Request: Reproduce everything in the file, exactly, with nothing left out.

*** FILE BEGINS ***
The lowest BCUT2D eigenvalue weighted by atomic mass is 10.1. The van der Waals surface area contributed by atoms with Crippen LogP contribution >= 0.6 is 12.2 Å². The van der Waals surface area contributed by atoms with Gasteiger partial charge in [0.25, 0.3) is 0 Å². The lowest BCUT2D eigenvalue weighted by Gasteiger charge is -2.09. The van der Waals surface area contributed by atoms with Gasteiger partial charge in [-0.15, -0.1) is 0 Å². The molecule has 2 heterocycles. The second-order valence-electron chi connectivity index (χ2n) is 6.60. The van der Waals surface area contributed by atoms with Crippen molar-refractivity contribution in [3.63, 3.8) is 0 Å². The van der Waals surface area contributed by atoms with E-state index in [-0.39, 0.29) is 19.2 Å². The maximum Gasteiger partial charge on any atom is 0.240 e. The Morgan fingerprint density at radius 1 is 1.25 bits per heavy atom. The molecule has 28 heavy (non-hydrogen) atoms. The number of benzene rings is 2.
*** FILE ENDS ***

The lowest BCUT2D eigenvalue weighted by atomic mass is 10.1. The van der Waals surface area contributed by atoms with Crippen LogP contribution >= 0.6 is 12.2 Å². The van der Waals surface area contributed by atoms with Gasteiger partial charge in [0.25, 0.3) is 0 Å². The lowest BCUT2D eigenvalue weighted by Gasteiger charge is -2.09. The van der Waals surface area contributed by atoms with Gasteiger partial charge in [-0.15, -0.1) is 0 Å². The molecule has 2 heterocycles. The second-order valence-electron chi connectivity index (χ2n) is 6.60. The van der Waals surface area contributed by atoms with Crippen molar-refractivity contribution in [3.63, 3.8) is 0 Å². The van der Waals surface area contributed by atoms with E-state index in [-0.39, 0.29) is 19.2 Å². The maximum Gasteiger partial charge on any atom is 0.240 e. The Morgan fingerprint density at radius 1 is 1.25 bits per heavy atom. The molecule has 28 heavy (non-hydrogen) atoms. The number of benzene rings is 2.